Lord Stanley to Sir F. Bruce
Sir: I transmit to you herewith a copy of Mr. Seward’s reply, which was communicated to me by Mr. Adams, on the 28th of January, to my despatch of the 30th of November, on the subject of the Alabama claims.
In this reply, as you will perceive, Mr. Seward restates and enforces the allegations made on the part of the United States in the previous correspondence on the subject of these claims, and again discusses the character of the vessels in whose depredations on the commerce of the United States the claims originate, the responsibility of the British government for the equipment and proceedings of those vessels, and above all, the liabilities incurred by the British government by reason of its recognition of the belligerent character of the so-called Confederate States.
It appears to her Majesty’s government that no useful result can be obtained by following Mr. Seward over these grounds. They have been fully discussed in the course of a long-protracted correspondence. No new light can be thrown on the subject-matter of dispute by reviving an exhausted controversy, or by reiterating statements and arguments elaborately maintained or disputed on either side. Such a course would be calculated rather to defeat than to promote the object which the British government, and, doubtless, that of the United States, has most at heart, namely, the amicable adjustment of the existing points of difference.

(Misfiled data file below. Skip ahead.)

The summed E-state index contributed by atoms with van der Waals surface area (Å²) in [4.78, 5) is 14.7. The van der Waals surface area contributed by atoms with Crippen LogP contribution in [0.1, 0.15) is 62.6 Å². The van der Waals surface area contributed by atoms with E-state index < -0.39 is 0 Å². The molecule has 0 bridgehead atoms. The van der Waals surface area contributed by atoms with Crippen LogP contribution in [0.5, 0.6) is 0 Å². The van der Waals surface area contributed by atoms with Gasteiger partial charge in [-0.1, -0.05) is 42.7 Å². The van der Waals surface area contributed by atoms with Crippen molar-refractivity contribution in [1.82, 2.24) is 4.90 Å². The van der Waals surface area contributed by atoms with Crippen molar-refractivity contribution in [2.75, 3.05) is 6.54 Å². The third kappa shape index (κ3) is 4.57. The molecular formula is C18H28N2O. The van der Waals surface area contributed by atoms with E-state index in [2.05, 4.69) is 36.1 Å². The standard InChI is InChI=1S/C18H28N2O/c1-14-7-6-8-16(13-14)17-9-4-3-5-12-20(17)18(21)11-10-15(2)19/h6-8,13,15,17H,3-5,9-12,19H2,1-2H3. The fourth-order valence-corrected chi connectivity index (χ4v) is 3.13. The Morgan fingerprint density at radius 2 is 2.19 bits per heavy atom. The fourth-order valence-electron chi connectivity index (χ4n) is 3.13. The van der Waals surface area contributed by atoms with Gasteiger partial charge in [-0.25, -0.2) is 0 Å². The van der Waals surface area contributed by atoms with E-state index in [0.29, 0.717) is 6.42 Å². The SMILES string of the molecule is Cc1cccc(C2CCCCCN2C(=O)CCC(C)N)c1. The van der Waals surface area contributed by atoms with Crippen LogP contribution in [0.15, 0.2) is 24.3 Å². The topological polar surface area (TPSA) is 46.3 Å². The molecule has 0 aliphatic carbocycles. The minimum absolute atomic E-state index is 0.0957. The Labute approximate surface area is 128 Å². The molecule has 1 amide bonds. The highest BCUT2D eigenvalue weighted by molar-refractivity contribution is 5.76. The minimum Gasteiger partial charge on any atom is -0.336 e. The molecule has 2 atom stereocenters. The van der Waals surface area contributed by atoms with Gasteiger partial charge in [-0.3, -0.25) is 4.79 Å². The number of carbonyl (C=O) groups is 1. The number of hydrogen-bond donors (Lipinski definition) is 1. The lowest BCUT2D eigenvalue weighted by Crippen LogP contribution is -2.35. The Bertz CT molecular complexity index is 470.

I will abstain, therefore, from any detailed examination of the statements in Mr. Seward’s despatch of the 12th of January, and will only, for the sake of historical accuracy, specifically allude to two points; in regard to the first of which it is to be observed, that whatever may be found in the confidential archives of the United States, the unpublished records of the British (foreign) office, as Mr. Seward designates them, do not, so far as I am able to discover, bear out the allegation that any influence was exerted by the British government to induce the authorities of the United States, in any quarter of the world, to relax their vigilance in detecting and bringing home to suspected parties attempts or intentions to infringe the municipal laws of England, or to evade her international obligations; and on the second point I must repeat, in accordance with my former argument on the subject, that the President of the United States, and not the Queen of England, is primarily responsible for the acknowledgment of the belligerent character in the so called Confederate States, and that, in recognizing the status of the so-called Confederate States as belligerent, the British government found itself associated with the greater part, if not the whole, of the maritime powers of Europe.